56
   

Guns: how much longer will it take ....

 
 
izzythepush
 
  1  
Reply Thu 28 Nov, 2019 01:50 pm
@Walter Hinteler,
I never did that, I used to impersonate this bloke.

https://pbs.twimg.com/profile_images/413288390084153345/Jd3ouXiA_400x400.jpeg

Rhod, not God.
izzythepush
 
  1  
Reply Thu 28 Nov, 2019 02:08 pm
@izzythepush,
And once, this guy.

https://cdn.images.express.co.uk/img/dynamic/139/590x/who-is-black-rod-819542.jpg
0 Replies
 
RABEL222
 
  4  
Reply Thu 28 Nov, 2019 07:44 pm
@Walter Hinteler,
He is right.Trump is a crook, which trade he learned from his crooked father and has passed down to his crooked spawn.
0 Replies
 
revelette3
 
  2  
Reply Mon 2 Dec, 2019 10:29 am
I think it is a pretty safe bet how the following is going to go. More guns on the streets, more death in the US by guns.

Following a change in personnel, the court could expand the scope of Second Amendment rights and chastise lower courts that have upheld gun control laws.
coldjoint
 
  -3  
Reply Mon 2 Dec, 2019 11:31 am
@revelette3,
Quote:
More guns on the streets,

It is more gangs on the streets, especially in sanctuary cities, that cause more deaths.
RABEL222
 
  2  
Reply Mon 2 Dec, 2019 07:43 pm
@coldjoint,
And the weak laws that allow these gangs to acquire these guns.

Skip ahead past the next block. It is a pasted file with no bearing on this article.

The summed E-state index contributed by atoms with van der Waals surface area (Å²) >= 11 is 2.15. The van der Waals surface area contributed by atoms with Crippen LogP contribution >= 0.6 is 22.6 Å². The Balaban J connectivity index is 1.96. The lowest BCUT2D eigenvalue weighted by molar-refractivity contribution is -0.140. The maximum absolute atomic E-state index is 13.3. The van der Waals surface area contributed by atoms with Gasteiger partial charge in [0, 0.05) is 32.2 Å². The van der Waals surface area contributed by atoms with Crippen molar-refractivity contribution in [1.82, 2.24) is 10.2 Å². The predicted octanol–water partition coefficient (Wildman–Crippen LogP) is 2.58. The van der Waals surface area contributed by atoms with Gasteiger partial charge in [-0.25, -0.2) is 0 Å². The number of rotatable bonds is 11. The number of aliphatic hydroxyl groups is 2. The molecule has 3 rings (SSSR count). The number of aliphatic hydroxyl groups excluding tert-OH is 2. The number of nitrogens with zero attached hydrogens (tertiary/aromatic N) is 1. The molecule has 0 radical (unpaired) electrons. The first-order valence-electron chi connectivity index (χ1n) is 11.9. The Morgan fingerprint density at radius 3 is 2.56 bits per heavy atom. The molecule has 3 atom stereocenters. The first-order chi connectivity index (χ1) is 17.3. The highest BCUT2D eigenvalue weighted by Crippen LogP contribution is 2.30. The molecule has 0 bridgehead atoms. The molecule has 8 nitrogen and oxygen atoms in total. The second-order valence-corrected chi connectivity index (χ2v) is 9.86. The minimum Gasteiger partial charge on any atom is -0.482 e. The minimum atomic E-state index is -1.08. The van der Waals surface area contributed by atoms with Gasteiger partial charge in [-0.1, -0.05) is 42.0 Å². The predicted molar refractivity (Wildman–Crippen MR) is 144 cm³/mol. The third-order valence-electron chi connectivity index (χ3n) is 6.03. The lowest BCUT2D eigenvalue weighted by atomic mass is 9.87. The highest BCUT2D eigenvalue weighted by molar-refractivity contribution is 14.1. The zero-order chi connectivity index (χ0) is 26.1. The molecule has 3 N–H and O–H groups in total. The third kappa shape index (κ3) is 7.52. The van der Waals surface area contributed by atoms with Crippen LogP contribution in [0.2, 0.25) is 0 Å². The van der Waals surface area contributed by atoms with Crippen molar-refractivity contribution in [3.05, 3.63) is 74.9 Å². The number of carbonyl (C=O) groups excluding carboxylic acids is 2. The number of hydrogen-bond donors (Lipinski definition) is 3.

farmerman
 
  3  
Reply Mon 2 Dec, 2019 07:52 pm
@coldjoint,
were most of the mass killings in sanctuary cities? I know that street murders and gang killings are in big cities .
I wouldnt include a Walmart or mall or suburban churches, or Universities , Armed forces camps and concerts or suburban nightclubs an issue of "sanctuary cities"
Weve got it all over the US, so why not try to think more like a problem solver, and not some political hack whose only interested in finger pointing and shedding blame from oneself.
0 Replies
 
coldjoint
 
  -1  
Reply Mon 2 Dec, 2019 07:52 pm
@RABEL222,
Quote:
And the weak laws that allow these gangs to acquire these guns.

And improper policing in Democratic shitholes allow them to keep them.
RABEL222
 
  2  
Reply Mon 2 Dec, 2019 10:04 pm
@coldjoint,
Washington D C is a democratic shot hole?